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Australian Former Hostage Calls for Husband's Release


Australian Jocelyn Elliott (l) who was freed by al-Qaida captors, meets Burkina Faso President Roch Marc Christian Kaboré (r) at the presidential palace in Ouagadougou, Burkina Faso, Feb. 8, 2016.

Australian Jocelyn Elliott (l) who was freed by al-Qaida captors, meets Burkina Faso President Roch Marc Christian Kaboré (r) at the presidential palace in Ouagadougou, Burkina Faso, Feb. 8, 2016.

Former hostage Jocelyn Elliott arrived in Burkina Faso's capital Ouagadougou earlier this week, just a couple of days after being released by a jihadist group linked to al-Qaida. The terrorist group had kidnapped the Australian citizen and her husband in a remote part of the West African nation in mid-January.

Speaking to the media, she said she wants to pursue her efforts to obtain the release of her husband and keep working in the country.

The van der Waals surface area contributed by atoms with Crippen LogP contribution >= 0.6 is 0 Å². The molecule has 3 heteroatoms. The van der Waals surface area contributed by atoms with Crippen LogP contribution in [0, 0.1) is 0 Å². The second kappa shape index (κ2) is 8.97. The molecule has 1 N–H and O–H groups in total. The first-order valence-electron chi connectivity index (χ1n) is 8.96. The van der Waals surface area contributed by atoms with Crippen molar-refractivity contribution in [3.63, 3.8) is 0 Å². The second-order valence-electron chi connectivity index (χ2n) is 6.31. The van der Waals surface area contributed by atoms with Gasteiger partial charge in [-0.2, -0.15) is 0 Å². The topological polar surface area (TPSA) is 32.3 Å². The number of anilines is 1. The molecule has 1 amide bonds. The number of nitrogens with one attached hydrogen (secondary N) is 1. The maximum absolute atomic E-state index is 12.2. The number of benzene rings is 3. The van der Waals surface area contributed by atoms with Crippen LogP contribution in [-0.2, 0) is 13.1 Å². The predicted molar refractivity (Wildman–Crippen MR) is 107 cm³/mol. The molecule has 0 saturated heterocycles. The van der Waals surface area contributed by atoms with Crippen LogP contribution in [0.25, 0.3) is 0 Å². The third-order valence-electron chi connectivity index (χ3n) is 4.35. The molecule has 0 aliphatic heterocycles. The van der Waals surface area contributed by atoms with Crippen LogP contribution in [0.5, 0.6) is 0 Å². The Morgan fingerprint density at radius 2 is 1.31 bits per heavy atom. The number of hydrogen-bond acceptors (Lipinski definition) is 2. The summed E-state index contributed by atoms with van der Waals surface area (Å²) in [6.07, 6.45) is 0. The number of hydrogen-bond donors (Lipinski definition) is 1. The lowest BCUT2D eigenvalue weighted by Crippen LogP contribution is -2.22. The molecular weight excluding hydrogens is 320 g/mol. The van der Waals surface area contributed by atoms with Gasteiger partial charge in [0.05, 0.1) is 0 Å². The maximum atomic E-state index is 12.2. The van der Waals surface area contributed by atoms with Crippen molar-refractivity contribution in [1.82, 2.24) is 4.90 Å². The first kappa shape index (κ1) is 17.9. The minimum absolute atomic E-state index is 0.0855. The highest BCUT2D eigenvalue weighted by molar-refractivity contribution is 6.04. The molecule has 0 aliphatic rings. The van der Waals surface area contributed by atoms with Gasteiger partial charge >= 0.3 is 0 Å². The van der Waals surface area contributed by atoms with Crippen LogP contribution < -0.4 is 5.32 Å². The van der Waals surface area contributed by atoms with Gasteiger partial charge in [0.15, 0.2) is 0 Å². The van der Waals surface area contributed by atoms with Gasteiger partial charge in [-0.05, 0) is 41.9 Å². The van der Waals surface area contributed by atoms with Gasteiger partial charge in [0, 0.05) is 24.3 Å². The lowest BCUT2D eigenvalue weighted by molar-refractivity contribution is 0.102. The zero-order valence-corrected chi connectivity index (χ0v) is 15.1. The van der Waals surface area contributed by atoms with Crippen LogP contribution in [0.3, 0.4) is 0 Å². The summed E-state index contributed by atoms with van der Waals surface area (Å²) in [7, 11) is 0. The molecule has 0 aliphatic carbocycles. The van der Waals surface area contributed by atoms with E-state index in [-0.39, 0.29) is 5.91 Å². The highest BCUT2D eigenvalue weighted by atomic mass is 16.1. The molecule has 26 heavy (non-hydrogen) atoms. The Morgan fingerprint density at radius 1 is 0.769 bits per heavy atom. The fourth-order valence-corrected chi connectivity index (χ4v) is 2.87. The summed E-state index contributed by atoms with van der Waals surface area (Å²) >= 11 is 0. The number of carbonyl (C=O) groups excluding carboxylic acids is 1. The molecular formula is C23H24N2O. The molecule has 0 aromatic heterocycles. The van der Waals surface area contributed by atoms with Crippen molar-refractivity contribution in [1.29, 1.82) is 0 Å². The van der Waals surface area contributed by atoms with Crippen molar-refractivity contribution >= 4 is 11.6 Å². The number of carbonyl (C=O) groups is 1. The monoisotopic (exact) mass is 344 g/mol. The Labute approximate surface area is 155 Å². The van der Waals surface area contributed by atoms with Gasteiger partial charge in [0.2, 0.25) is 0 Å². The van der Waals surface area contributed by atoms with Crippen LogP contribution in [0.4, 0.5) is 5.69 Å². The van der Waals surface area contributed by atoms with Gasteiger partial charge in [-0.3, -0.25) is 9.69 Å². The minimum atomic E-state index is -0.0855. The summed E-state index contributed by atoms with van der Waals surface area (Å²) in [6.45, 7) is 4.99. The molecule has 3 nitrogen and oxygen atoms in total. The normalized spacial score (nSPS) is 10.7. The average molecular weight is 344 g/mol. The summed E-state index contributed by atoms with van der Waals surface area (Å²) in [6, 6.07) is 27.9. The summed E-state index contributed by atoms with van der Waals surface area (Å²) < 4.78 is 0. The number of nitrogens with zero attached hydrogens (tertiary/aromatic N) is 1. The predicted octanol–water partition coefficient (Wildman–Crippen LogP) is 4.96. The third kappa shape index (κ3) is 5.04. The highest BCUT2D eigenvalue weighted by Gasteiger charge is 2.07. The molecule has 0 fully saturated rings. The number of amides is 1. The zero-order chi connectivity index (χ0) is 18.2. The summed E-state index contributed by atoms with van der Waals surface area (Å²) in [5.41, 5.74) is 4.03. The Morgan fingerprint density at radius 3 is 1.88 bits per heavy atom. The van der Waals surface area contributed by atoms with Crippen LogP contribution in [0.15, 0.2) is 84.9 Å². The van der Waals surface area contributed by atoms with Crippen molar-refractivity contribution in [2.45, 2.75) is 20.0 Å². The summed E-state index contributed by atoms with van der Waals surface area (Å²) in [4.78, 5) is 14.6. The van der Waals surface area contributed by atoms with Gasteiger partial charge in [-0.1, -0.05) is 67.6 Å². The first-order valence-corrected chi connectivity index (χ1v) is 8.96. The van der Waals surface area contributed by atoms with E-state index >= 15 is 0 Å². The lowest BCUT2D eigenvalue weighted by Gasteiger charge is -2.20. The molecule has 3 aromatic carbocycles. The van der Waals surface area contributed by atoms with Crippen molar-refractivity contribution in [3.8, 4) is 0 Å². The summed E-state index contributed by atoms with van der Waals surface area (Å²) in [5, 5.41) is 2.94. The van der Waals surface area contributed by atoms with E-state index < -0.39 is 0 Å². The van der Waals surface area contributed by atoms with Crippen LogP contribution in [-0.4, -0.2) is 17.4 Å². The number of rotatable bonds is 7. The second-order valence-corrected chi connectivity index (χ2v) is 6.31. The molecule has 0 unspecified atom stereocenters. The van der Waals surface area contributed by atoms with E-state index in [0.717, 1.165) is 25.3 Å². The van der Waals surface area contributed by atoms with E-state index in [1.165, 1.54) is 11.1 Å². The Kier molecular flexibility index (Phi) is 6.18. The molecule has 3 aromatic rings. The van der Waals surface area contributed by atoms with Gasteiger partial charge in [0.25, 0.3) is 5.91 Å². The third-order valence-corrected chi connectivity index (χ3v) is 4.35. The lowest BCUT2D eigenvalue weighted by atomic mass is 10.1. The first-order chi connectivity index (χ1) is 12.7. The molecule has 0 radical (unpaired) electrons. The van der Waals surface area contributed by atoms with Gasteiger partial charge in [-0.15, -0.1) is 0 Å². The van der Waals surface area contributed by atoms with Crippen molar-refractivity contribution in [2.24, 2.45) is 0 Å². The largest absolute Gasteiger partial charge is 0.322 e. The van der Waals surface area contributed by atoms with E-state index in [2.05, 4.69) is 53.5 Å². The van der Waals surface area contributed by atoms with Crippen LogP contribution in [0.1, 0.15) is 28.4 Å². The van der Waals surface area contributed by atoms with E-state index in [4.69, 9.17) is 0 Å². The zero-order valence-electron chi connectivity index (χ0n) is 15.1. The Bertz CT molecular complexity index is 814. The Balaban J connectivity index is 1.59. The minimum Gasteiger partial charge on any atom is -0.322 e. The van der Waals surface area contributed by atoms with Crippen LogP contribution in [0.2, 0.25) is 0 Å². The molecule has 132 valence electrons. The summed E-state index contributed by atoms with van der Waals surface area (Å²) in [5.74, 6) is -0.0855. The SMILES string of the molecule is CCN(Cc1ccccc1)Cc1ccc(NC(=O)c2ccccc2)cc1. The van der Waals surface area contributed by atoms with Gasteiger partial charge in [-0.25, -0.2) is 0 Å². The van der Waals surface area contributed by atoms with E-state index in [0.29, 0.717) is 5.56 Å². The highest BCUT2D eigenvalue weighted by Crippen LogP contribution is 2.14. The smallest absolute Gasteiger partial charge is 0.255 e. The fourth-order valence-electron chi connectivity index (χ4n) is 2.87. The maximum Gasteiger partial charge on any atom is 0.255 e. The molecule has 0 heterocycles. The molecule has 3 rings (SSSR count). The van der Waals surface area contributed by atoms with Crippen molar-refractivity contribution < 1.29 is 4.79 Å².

After three weeks of detention, in the hands of a terrorist group linked to al-Qaida, former hostage Jocelyn Elliott’s first words were for the people of Burkina Faso.

She said she wants to thank the people of Burkina for their support during her absence.

76 years old, Elliott was kidnapped along with her husband Ken Elliott in a remote location in northern Burkina Faso, close to the border with Mali and Niger, on January 15th.

The Australian couple had been living in the area for more than 40 years.They established and ran the sole medical facility in the small town of Djibo. After their kidnapping, the people of Djibo organized a rally and turned to social media to campaign for the couple's release.

Elliott said she hopes her husband will soon be free so they can resume their life in Djibo.

Burkina Faso’s president Roch Marc Christian Kaboré thanked neighboring Niger for its role in Elliott’s release, but said the effort to free Elliott's husband must continue.

Kaboré said he hopes Doctor Elliott will be released in the coming days.

Burkina Faso has been increasingly targeted by Islamist terrorists groups that have been active in neighboring countries in the Sahel region, raising fears that Islamist violence could spread to other parts in West Africa.

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